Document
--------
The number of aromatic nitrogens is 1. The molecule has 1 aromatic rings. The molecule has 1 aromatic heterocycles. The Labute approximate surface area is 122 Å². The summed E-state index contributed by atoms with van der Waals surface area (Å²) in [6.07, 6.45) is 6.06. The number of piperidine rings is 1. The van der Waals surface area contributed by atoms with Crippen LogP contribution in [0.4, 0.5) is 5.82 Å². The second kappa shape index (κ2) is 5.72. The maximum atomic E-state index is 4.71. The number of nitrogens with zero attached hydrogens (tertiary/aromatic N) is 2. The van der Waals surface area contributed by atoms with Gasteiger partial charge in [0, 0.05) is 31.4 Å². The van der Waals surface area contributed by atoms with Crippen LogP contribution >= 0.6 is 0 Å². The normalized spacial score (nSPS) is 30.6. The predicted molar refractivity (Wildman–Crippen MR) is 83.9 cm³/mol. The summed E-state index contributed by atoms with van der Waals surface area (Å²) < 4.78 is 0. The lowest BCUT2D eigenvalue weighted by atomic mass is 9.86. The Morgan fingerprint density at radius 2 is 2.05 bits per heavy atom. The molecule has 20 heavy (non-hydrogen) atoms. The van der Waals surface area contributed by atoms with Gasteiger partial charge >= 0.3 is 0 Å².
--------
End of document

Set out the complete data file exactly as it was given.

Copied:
The number of aromatic nitrogens is 1. The molecule has 1 aromatic rings. The molecule has 1 aromatic heterocycles. The Labute approximate surface area is 122 Å². The summed E-state index contributed by atoms with van der Waals surface area (Å²) in [6.07, 6.45) is 6.06. The number of piperidine rings is 1. The van der Waals surface area contributed by atoms with Crippen LogP contribution in [0.4, 0.5) is 5.82 Å². The second kappa shape index (κ2) is 5.72. The maximum atomic E-state index is 4.71. The number of nitrogens with zero attached hydrogens (tertiary/aromatic N) is 2. The van der Waals surface area contributed by atoms with Gasteiger partial charge in [0, 0.05) is 31.4 Å². The van der Waals surface area contributed by atoms with Crippen LogP contribution >= 0.6 is 0 Å². The normalized spacial score (nSPS) is 30.6. The predicted molar refractivity (Wildman–Crippen MR) is 83.9 cm³/mol. The summed E-state index contributed by atoms with van der Waals surface area (Å²) < 4.78 is 0. The lowest BCUT2D eigenvalue weighted by atomic mass is 9.86. The Morgan fingerprint density at radius 2 is 2.05 bits per heavy atom. The molecule has 20 heavy (non-hydrogen) atoms. The van der Waals surface area contributed by atoms with Gasteiger partial charge >= 0.3 is 0 Å².